LAS VEGAS -- Junior middleweight titlist Carlos Molina remained jailed at the Clark County Detention Center on Friday over immigration issues, and his defense against Jermall Charlo was canceled.
"The fight is off," Warriors Boxing promoter Leon Margules told ESPN.com.
Molina was due to make his first title defense by facing Charlo on the Canelo Alvarez-Alfredo Angulo Showtime PPV undercard on Saturday night at the MGM Grand.
However, Molina was arrested on Tuesday in Las Vegas on an outstanding warrant from 2007 in Wisconsin because he failed to register as a sex offender following a '02 no-contest plea to statutory rape. Margules said it stemmed from an 18-year-old Molina having sex with his girlfriend, who was 15 or 16 at the time.
Margules, who is also an attorney, went to court, worked out the warrant situation and posted a $10,000 bond on Thursday, but Molina's release was later denied because Las Vegas police learned that he was also wanted by immigration officials for being in the United States illegally.
Molina was born in Mexico but has lived in the United States since he was 4. He lives in Chicago with his family.
"He's not getting out of jail to fight, and we don't know when he is getting out," Margules said. "It's because of his immigration status. He's an illegal alien."
Margules said Molina had been a legal permanent resident of the United States but that he agreed to be deported after losing that status following an arrest at the airport coming back to the United States from Mexico.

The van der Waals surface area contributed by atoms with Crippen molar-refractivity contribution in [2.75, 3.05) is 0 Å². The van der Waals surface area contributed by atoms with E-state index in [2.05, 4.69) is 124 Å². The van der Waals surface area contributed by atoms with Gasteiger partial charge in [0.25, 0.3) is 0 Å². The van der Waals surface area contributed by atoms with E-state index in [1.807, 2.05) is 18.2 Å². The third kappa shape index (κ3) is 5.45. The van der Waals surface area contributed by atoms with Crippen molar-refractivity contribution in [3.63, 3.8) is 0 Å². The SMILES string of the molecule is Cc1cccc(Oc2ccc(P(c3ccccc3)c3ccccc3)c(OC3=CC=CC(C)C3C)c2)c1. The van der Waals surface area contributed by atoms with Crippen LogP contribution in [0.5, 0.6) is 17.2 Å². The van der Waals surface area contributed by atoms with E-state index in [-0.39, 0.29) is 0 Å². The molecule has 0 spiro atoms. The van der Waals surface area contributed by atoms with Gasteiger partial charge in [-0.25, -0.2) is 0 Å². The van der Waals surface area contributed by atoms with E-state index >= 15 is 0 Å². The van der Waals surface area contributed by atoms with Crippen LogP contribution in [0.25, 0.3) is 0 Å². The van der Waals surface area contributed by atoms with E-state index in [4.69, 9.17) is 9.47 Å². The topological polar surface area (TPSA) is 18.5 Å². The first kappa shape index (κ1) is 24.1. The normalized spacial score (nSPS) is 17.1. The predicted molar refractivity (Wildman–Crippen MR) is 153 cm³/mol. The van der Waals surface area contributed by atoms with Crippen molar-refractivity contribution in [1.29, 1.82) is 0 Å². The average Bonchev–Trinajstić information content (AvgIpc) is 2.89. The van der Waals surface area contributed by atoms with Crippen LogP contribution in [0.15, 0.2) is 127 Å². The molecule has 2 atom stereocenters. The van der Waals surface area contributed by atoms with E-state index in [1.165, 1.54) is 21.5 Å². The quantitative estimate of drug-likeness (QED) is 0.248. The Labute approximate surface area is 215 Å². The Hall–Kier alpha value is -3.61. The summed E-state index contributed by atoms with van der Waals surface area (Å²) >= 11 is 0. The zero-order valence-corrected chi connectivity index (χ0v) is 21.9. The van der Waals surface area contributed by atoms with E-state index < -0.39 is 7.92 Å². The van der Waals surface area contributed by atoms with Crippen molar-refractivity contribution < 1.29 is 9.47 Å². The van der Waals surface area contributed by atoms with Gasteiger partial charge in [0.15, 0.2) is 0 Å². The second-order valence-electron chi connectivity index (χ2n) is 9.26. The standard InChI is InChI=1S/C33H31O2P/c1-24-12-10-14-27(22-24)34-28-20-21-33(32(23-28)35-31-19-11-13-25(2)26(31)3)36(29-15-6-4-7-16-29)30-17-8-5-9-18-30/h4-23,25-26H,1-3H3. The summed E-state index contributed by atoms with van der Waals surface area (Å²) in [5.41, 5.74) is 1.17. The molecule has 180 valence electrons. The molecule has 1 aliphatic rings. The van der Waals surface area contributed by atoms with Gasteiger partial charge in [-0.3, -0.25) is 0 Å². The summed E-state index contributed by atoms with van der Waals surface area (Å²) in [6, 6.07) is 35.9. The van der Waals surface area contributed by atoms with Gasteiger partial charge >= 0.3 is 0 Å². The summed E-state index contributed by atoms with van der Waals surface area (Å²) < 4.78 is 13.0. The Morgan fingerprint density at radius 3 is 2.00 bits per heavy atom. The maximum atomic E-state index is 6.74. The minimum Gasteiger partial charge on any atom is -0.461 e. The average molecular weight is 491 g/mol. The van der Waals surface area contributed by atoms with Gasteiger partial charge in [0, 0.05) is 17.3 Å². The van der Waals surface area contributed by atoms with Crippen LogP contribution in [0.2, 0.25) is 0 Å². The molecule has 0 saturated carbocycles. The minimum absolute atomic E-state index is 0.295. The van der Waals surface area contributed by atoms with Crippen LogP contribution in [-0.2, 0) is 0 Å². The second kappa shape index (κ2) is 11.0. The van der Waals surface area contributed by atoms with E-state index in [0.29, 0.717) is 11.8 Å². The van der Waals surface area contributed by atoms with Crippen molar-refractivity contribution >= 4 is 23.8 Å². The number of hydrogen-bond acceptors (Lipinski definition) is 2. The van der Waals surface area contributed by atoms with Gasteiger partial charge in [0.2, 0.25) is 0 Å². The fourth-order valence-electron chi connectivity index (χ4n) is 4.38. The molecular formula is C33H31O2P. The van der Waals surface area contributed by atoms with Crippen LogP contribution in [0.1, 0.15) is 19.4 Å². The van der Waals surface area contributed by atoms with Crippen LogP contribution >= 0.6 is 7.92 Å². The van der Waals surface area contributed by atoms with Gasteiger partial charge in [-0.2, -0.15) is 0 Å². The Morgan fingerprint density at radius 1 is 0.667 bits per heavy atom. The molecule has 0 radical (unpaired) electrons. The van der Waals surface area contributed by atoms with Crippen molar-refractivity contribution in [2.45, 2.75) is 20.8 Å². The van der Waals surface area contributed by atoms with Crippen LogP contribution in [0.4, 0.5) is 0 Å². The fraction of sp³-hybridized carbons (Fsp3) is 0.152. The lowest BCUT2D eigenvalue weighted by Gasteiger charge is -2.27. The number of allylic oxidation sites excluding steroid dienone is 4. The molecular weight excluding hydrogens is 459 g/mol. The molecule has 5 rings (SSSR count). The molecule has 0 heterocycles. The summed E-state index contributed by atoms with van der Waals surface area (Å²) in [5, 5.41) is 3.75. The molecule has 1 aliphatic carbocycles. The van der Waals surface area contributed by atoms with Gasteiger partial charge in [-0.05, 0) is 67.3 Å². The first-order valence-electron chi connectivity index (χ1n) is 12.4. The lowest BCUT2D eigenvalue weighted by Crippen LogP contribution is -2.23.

Molina had traveled to Mexico in December 2005 and fought to a draw with Julio Cesar Chavez Jr. in their first bout.
"Coming back to the United States from the fight, he found out he was no longer a permanent resident because of the felony conviction (for the 2002 statutory rape no-contest plea that led to the 2007 warrant) and agreed to be deported," Margules said. "He got back into the United States because he was snuck across the border and he's been here since.
"For doing what he did, coming here illegally after agreeing to be deported, it holds something like a 10-year prison sentence if convicted."
Margules said he was meeting with "a top immigration lawyer" on Molina's behalf on Friday night in Las Vegas.
Molina (22-5-2, 6 KOs), 30, was due to earn a career-high purse of $275,000 for the fight with Charlo (17-0, 13 KOs), 23, of Houston, who was due to earn $100,000. Neither will be paid.
"Molina is still in jail and there are other issues, a host of issues," said Golden Boy Promotions chief executive Richard Schaefer, who promotes Charlo and is putting on Saturday night's card. "They guy's in jail and in a few hours we have a weigh in. So, obviously, the fight is off. It's a big disappointment for Charlo. He trained hard for this fight. It was special for him, going for his first world title. He was very excited. So it's a big letdown.
"I told him to keep his head up and that there will be other opportunities for him and that we'll get him another title shot. We have a bunch of upcoming shows and we'll get him in the mix."
Schaefer said that if Molina is unavailable to defend his title for an extended period and is stripped of the belt, he will lobby the IBF to allow Charlo to fight for the vacant title.
With Molina-Charlo off, Schaefer will put into place his contingency plan of replacing it on the pay-per-view telecast with another fight from the undercard that was not originally slated to air.
But it is an intriguing fight that promises action -- lightweight Ricardo Alvarez (23-2-3, 14 KOs), 32, Canelo's older brother, taking on Mexican countryman and former junior lightweight title challenger Sergio Thompson (28-3, 26 KOs), 30, in a scheduled 10-round bout. That fight will open the four-fight pay-per-view telecast.